If your watching habits include only 4K content, this is the projector for you. It’s superbly crisp at 4K and will give you a great image wherever it’s placed in the room.
The two 8W Harman Kardon speakers are capable enough, with support for both Dolby and DTS. But, you can always add another audio system to the projector, via 3.5mm, S/PDIF optical, or even HDMI ARC.
If you can’t live without Netflix, the Viewsonic X10-4KE is around the same price and does support the popular streamer out of the box. I used my
For those movie fans that don’t want to spend as much, Epson’s EF-100 is under $1,000. It uses lasers for projection, with a maximum resolution of 1080p.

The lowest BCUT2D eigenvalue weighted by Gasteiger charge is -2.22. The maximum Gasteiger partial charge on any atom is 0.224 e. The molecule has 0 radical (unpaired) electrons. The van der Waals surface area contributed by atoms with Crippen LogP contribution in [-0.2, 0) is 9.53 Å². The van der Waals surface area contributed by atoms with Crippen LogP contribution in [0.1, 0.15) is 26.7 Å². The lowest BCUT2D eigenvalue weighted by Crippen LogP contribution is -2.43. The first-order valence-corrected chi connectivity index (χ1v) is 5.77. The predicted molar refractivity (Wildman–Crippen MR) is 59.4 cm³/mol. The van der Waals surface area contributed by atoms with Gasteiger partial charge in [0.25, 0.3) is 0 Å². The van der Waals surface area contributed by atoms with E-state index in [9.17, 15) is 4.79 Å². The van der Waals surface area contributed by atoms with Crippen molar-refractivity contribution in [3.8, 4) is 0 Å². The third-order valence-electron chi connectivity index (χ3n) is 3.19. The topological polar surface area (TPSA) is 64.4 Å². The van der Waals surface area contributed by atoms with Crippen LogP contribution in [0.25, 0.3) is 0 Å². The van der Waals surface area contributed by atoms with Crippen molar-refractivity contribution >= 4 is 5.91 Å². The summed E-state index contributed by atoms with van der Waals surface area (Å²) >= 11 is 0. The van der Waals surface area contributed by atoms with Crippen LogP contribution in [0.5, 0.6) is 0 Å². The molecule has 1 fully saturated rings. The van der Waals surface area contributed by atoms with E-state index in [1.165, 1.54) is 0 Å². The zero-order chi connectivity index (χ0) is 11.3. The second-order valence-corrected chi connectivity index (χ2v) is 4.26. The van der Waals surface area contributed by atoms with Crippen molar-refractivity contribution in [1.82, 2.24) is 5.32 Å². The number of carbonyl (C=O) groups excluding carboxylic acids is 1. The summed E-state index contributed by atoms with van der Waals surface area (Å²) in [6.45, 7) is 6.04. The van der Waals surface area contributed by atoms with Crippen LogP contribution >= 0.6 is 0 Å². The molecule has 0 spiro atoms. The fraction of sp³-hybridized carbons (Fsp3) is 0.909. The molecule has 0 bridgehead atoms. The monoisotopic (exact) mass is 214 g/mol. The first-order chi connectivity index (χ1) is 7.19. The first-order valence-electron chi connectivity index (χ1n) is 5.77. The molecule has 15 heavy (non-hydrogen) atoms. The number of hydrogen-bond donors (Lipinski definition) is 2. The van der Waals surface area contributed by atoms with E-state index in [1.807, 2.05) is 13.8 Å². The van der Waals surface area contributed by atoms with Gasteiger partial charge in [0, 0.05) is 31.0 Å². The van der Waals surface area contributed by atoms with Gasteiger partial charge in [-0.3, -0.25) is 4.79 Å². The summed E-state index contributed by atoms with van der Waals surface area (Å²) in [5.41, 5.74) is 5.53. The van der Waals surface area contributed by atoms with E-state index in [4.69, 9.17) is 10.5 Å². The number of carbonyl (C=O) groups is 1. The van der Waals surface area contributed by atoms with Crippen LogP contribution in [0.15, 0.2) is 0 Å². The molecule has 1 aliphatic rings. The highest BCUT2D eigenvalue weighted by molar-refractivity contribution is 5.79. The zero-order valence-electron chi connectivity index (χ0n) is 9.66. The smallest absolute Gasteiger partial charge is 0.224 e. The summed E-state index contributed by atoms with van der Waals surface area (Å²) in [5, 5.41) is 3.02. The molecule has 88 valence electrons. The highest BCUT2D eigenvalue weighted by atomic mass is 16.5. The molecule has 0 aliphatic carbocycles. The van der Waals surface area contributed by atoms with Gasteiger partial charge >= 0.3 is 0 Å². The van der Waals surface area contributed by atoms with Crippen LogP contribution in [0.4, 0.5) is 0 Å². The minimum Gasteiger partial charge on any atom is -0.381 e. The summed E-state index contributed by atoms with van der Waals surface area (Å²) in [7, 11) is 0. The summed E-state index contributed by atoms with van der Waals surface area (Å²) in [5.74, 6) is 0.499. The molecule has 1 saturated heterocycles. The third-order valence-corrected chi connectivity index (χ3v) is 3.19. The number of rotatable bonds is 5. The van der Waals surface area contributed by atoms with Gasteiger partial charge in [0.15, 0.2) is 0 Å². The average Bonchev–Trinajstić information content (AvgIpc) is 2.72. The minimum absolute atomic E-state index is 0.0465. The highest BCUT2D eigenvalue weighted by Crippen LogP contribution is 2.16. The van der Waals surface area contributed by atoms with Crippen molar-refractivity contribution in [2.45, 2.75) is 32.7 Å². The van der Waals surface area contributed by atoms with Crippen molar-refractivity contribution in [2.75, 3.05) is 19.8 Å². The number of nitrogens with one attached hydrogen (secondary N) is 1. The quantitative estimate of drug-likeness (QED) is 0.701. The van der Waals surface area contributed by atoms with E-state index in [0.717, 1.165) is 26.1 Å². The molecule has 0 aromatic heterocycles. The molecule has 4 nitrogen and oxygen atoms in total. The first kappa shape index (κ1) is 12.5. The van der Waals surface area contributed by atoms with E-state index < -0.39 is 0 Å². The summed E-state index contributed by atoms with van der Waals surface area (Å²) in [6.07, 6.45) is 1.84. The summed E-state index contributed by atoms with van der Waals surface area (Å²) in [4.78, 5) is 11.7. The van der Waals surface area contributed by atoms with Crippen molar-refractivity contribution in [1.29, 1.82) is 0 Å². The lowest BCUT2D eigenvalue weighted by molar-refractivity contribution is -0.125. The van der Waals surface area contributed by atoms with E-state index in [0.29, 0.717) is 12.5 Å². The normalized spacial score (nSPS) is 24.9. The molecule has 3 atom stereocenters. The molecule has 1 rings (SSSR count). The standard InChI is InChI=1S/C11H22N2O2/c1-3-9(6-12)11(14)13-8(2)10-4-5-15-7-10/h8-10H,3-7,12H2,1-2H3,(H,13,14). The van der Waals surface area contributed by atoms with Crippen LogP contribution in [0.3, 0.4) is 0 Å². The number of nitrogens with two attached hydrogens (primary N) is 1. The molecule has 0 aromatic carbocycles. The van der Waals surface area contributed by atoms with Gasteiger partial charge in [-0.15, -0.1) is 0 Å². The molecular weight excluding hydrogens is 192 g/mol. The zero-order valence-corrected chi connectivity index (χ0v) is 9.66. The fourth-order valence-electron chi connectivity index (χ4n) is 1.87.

Gamers might prefer the $1,299 Optoma UHD35, with a 4.2ms response time at 1080p or 16ms at 4K, but it is a lamp-based projector. That means you have to deal with expensive-to-replace bulbs and noisy cooling fans.
Oh, and if you don’t think any of these projectors are good enough, get your wallet ready. Even the cheapest 4K projector recommendation from Wirecutter is $3000. Yeah, don’t say we didn’t warn you.
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Just a heads up, if you buy something through our links, we may get a small share of the sale. It’s one of the ways we keep the lights on here. Click here for more. A sample unit was provided for the purpose of this review, but that doesn’t affect the statements made within the review.